2) Your least favorite aspect: The shared kitchen. So many people in one kitchen: it got rather cozy at times. I got to try some amazing food, though!
3) Your Blakeley memory: My Blakeley memory is our “Pre-Thanksgiving Dinner” that was held the Sunday before the actual holiday. Thanksgiving is a big celebration in my family, and I wanted to share the tradition with my friends. With the help of many Blakeley residents, we made dinner for about 50 people — including two 20-lb turkeys, 15 lbs of mashed potatoes, 10 lbs of apple crisp, salad, stuffing, cornbread, sweet potatoes with marshmallows, brownies, and more. It was incredible to see how many people pitched in to help with the cooking and the decoration of the common room. It was a fun night, and it helped distract us from thoughts of our upcoming finals!
1) Your favorite thing: It’s the perfect place to get to know your new classmates well and adjust to a new environment or country!
2) Your least favorite aspect: The space constraint.
3) Your Blakeley memory: Impromptu conversations over food in the common kitchen!
1) Your favorite thing: Being able to duck back home for a coffee break between classes.
2) Your least favorite aspect: Overcrowding in the kitchen.
3) Your Blakeley memory: Too many. Here’s a random one: epic essay-drafting all-nighter in the common room near exam period with Fedra, Clare, Cilu, Caleb, Juanita, and other sleep-deprived supporting characters.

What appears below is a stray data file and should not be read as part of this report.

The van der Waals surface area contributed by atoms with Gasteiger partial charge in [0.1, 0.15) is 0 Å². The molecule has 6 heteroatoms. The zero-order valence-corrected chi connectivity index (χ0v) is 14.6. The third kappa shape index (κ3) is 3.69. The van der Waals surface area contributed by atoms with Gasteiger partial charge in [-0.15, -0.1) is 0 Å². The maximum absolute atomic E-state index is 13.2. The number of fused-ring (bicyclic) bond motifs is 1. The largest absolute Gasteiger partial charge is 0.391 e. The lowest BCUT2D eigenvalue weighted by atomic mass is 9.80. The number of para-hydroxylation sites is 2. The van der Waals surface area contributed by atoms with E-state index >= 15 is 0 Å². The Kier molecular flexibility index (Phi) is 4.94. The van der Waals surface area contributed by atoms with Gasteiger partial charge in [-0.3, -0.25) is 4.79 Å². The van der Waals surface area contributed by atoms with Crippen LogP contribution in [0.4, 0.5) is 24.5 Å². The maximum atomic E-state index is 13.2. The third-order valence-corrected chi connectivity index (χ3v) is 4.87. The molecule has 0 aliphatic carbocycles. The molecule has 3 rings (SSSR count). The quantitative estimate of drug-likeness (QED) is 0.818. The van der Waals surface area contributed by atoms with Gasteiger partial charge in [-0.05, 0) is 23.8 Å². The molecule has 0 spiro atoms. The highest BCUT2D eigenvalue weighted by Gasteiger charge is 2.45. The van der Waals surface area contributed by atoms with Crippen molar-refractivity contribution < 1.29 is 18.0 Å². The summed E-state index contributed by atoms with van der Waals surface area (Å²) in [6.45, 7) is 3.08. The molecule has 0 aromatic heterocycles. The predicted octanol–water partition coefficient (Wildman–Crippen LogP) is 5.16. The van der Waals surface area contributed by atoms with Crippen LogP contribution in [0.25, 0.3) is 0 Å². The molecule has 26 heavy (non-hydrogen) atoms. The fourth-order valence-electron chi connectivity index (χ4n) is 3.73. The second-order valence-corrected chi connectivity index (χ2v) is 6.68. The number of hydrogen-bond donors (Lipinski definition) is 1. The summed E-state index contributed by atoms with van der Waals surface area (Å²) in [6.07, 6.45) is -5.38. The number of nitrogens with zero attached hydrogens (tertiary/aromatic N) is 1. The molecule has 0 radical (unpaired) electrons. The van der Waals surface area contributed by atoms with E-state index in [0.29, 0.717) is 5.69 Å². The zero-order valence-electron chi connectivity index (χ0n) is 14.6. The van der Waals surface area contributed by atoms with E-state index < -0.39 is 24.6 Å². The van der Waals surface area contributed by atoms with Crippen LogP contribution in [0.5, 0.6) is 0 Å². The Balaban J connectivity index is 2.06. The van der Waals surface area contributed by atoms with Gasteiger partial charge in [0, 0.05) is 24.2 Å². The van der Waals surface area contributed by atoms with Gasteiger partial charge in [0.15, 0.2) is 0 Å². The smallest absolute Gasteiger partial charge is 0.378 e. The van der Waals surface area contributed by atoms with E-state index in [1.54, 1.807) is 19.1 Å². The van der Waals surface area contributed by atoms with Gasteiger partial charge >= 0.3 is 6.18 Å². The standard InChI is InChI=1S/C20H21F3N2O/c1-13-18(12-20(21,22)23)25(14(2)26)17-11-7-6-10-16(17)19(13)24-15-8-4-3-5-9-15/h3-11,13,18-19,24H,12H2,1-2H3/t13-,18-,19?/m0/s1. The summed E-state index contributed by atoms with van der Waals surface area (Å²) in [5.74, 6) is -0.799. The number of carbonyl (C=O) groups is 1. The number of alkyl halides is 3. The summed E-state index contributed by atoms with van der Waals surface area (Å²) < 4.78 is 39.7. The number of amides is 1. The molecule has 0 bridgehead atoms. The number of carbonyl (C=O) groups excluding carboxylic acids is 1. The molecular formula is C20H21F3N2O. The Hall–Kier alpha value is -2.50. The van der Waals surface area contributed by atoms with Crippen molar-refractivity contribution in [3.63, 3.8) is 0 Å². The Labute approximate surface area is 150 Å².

1) Your favorite thing: Feeling of community — I made friends from all over the world. The kitchen was one of my favorite places (also one of the reasons that prompted me to move out) as I got to make new friends.
2) Your least favorite aspect: The kitchen and the laundry room were too far from my room, especially during winters.
3) Your Blakeley memory: FRIENDS!
1) Your favorite thing: My favorite thing about living in Blakeley was the chance to become good friends with people from all over the world. I think living in a dorm together inevitably builds a special sense of camaraderie among Blakeley residents that’s otherwise harder to come by in a graduate program.
2) Your least favorite aspect: My least favorite thing about living in Blakeley is having to share a kitchen with 80+ other people.
3) Your Blakeley memory: My favorite Blakeley memory is Thanksgiving 2013 — everyone cooked and ate together and there was truly a feeling of Blakeley being a second family for all of us.
Diane, Australia (that’s me):
1) Your favorite thing: Being able to take a nap between classes.
2) Your least favorite aspect: The kitchen, particularly if you don’t live in a tower that interconnects with it.
3) Your Blakeley memory: The snow day — everyone went to Fletcher Field and had a giant snowball fight, and then we came inside and made pancakes and hot chocolate.
So you can see, living in Blakeley can be lively, convenient, entertaining, and full of fun, but it also has its downsides, particularly if you like to cook a lot on your own. I am glad I got to experience an American dorm, and was able to live for a year on the Tufts campus, which is beautiful in all seasons.